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Terrestrialisation (Precambrian–Devonian)

  1. Paul Selden

Published Online: 17 SEP 2012

DOI: 10.1002/9780470015902.a0001641.pub3

eLS

eLS

How to Cite

Selden, P. 2012. Terrestrialisation (Precambrian–Devonian). eLS. .

Author Information

  1. University of Kansas, Lawrence, Kansas, USA

Publication History

  1. Published Online: 17 SEP 2012

Abstract

The emergence of plants and animals from the sea on to land – terrestrialisation – was one of the major advances in the history of life on Earth. Evidence for early colonisation is poor, but the fossil record reveals that by mid-Palaeozoic times, complex terrestrial ecosystems had become established. The first phase of land colonisation by organisms may have started in the Precambrian, some 2.6 gigaannums (Ga) ago, in the form of microbially bound alluvial sands. The second phase began in earnest in Ordovician times, when early land plants, in the form of bryophyte-like spores, first appear in the fossil record. By the Silurian, true vascular plants were present, and these green swards were inhabited by mainly detritivorous and predatory arthropods. By the late Devonian, true forests had developed, but it was not until the latest Palaeozoic that modern-type terrestrial ecosystems, with abundant herbivores in the food chain.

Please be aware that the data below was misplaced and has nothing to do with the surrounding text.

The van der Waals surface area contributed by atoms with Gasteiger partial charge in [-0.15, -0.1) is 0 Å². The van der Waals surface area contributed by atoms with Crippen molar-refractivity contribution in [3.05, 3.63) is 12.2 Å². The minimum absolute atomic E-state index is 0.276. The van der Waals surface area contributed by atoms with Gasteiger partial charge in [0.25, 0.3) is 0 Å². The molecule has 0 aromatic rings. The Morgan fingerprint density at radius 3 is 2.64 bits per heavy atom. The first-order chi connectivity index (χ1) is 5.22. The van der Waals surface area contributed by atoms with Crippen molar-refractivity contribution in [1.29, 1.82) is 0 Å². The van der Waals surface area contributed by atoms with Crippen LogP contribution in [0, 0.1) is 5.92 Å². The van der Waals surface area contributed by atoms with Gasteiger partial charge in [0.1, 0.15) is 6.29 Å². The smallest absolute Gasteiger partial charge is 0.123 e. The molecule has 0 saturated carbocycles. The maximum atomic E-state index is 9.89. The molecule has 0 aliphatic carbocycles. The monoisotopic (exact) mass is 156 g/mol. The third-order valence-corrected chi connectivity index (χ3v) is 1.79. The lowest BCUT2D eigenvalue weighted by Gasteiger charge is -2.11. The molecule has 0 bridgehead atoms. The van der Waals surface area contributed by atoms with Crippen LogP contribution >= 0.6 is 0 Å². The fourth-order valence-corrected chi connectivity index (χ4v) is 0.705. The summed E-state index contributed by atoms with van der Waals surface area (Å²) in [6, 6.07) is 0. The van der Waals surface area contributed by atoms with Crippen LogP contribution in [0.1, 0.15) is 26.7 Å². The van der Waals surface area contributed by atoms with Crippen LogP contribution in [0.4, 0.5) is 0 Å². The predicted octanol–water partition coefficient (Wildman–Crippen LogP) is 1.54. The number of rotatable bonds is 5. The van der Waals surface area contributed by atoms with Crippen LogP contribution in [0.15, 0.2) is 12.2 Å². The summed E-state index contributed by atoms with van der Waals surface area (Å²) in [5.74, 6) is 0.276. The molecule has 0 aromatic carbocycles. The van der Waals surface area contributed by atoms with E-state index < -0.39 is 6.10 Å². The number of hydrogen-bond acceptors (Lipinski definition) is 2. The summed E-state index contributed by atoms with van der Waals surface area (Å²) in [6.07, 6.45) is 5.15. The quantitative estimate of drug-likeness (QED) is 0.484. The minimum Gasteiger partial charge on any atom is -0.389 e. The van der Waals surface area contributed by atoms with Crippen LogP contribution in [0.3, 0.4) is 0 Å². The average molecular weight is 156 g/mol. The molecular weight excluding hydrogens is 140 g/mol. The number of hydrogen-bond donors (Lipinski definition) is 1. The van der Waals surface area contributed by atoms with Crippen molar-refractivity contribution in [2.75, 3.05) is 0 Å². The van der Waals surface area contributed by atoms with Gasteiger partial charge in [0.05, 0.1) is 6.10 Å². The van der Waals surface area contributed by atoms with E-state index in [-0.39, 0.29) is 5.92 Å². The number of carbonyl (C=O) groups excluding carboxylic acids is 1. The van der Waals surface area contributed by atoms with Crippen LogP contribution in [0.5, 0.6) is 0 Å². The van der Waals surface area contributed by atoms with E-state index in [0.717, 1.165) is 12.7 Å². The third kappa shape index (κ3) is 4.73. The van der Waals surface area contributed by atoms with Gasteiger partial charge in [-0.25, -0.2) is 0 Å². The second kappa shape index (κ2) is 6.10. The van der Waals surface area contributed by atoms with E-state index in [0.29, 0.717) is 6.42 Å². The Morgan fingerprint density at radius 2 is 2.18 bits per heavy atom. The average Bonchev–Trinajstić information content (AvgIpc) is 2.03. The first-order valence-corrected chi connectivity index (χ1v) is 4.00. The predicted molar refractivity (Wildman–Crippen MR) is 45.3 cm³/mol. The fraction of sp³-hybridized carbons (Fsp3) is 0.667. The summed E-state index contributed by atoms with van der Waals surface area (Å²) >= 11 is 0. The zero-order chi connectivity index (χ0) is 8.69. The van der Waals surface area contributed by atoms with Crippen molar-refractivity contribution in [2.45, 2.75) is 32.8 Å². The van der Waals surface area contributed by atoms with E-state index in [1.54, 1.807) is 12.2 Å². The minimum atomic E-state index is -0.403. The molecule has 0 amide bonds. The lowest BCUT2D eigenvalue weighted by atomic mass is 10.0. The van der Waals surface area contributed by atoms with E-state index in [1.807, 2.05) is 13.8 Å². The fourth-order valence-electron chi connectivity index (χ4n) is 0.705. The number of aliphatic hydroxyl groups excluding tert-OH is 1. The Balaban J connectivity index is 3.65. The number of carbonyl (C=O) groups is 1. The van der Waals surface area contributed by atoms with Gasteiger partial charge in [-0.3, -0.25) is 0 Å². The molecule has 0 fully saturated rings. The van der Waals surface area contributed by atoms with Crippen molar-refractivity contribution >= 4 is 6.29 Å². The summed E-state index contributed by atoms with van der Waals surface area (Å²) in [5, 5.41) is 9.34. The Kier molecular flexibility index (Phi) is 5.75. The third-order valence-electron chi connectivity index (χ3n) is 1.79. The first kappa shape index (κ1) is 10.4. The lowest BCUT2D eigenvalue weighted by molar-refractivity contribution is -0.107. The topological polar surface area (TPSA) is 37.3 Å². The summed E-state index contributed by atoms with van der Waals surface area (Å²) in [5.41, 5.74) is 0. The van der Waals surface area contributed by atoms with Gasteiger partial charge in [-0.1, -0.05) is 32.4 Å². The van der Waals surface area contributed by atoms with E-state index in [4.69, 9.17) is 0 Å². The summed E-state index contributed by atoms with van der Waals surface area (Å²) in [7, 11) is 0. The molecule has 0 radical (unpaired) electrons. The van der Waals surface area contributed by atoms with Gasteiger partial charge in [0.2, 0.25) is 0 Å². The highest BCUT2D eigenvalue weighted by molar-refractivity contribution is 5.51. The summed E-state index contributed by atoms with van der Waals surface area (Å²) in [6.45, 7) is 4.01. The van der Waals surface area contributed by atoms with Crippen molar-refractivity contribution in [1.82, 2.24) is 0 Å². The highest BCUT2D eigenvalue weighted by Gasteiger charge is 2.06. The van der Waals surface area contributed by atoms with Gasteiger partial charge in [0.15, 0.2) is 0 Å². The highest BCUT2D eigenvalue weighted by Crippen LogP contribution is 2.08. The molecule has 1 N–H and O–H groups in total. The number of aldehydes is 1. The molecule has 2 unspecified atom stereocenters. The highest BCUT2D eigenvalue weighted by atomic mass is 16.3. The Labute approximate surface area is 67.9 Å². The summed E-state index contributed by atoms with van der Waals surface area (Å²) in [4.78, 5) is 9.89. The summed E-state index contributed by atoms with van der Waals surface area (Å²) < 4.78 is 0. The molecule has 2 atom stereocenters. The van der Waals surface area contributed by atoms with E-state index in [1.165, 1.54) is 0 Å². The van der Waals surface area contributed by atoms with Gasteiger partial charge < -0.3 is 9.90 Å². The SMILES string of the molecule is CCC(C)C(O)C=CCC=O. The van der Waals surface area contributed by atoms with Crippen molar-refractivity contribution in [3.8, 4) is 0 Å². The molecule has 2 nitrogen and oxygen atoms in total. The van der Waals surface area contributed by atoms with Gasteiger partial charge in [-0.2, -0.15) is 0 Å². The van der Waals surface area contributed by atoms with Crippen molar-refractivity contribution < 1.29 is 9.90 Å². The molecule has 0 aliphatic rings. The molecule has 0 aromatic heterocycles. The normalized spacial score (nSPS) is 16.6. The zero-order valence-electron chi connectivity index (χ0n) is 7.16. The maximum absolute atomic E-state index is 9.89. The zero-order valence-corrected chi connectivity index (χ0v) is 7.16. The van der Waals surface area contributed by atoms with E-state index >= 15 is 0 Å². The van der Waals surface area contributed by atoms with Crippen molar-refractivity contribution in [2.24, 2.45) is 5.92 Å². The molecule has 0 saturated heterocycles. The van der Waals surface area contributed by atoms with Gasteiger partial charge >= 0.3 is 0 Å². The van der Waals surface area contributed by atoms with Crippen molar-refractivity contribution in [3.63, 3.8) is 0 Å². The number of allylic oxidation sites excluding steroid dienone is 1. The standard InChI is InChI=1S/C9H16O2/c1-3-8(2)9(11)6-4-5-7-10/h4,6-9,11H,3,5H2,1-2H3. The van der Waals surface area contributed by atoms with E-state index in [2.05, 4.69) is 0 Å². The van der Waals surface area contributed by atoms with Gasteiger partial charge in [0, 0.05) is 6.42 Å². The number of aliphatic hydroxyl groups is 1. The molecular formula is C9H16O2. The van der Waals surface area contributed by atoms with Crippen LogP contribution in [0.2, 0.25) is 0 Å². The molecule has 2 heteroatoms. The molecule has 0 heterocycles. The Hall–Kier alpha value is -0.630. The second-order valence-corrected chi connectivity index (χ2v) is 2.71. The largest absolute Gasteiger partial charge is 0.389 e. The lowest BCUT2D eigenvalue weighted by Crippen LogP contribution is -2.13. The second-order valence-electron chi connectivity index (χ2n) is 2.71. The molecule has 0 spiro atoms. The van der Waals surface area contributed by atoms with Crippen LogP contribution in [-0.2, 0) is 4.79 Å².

Key Concepts:

  • Organisms need to be overcome many physiological barriers when colonising the land from the sea.

  • Conditions on the early Earth (∼4.6–1.0 Ga) were inhospitable to terrestrial life.

  • Microbial crusts were likely the earliest land life.

  • Higher plants appeared on land in the Ordovician period; vascular plants in the Silurian.

  • The first land animals (Silurian) were detritivorous and predatory arthropods.

  • Modern-type ecosystems, with abundant herbivory and vertebrates, came in the latest Palaeozoic.

Keywords:

  • arthropod;
  • Devonian;
  • ecosystem;
  • tracheophyte;
  • land colonisation